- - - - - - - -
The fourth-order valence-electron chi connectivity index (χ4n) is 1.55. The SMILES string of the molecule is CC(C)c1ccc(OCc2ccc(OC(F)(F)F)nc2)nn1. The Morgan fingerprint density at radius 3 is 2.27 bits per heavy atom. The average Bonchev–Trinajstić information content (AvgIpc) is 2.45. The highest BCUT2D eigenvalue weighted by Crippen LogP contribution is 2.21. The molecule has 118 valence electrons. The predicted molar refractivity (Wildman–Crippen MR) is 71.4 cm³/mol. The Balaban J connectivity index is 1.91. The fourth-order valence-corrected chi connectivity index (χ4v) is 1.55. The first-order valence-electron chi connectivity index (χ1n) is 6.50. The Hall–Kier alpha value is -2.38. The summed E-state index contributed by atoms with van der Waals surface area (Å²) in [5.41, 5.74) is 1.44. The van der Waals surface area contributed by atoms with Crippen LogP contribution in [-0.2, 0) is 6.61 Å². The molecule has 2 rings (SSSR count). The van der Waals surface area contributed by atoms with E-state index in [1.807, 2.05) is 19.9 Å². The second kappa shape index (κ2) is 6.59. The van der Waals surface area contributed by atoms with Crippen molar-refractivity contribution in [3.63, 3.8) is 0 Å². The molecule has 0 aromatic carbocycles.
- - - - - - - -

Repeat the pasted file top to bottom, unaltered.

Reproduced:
The fourth-order valence-electron chi connectivity index (χ4n) is 1.55. The SMILES string of the molecule is CC(C)c1ccc(OCc2ccc(OC(F)(F)F)nc2)nn1. The Morgan fingerprint density at radius 3 is 2.27 bits per heavy atom. The average Bonchev–Trinajstić information content (AvgIpc) is 2.45. The highest BCUT2D eigenvalue weighted by Crippen LogP contribution is 2.21. The molecule has 118 valence electrons. The predicted molar refractivity (Wildman–Crippen MR) is 71.4 cm³/mol. The Balaban J connectivity index is 1.91. The fourth-order valence-corrected chi connectivity index (χ4v) is 1.55. The first-order valence-electron chi connectivity index (χ1n) is 6.50. The Hall–Kier alpha value is -2.38. The summed E-state index contributed by atoms with van der Waals surface area (Å²) in [5.41, 5.74) is 1.44. The van der Waals surface area contributed by atoms with Crippen LogP contribution in [-0.2, 0) is 6.61 Å². The molecule has 2 rings (SSSR count). The van der Waals surface area contributed by atoms with E-state index in [1.807, 2.05) is 19.9 Å². The second kappa shape index (κ2) is 6.59. The van der Waals surface area contributed by atoms with Crippen molar-refractivity contribution in [3.63, 3.8) is 0 Å². The molecule has 0 aromatic carbocycles.